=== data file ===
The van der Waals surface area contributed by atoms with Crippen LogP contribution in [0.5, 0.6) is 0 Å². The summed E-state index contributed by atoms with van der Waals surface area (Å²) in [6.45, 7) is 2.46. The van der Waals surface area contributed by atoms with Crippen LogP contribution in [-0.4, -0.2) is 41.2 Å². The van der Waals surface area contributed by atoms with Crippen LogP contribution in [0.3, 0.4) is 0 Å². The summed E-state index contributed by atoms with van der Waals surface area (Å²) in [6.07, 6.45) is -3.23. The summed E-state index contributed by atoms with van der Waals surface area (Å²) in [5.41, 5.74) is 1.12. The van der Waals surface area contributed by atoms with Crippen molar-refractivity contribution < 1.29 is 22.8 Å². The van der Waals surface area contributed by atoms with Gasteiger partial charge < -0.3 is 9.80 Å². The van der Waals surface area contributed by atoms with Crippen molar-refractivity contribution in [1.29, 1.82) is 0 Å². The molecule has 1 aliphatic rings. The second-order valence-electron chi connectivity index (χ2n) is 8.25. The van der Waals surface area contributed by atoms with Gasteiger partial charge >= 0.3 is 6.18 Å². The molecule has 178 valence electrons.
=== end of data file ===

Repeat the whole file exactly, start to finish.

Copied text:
The van der Waals surface area contributed by atoms with Crippen LogP contribution in [0.5, 0.6) is 0 Å². The summed E-state index contributed by atoms with van der Waals surface area (Å²) in [6.45, 7) is 2.46. The van der Waals surface area contributed by atoms with Crippen LogP contribution in [-0.4, -0.2) is 41.2 Å². The van der Waals surface area contributed by atoms with Crippen LogP contribution in [0.3, 0.4) is 0 Å². The summed E-state index contributed by atoms with van der Waals surface area (Å²) in [6.07, 6.45) is -3.23. The summed E-state index contributed by atoms with van der Waals surface area (Å²) in [5.41, 5.74) is 1.12. The van der Waals surface area contributed by atoms with Crippen molar-refractivity contribution < 1.29 is 22.8 Å². The van der Waals surface area contributed by atoms with Gasteiger partial charge < -0.3 is 9.80 Å². The van der Waals surface area contributed by atoms with Crippen molar-refractivity contribution in [1.29, 1.82) is 0 Å². The molecule has 1 aliphatic rings. The second-order valence-electron chi connectivity index (χ2n) is 8.25. The van der Waals surface area contributed by atoms with Gasteiger partial charge >= 0.3 is 6.18 Å². The molecule has 178 valence electrons.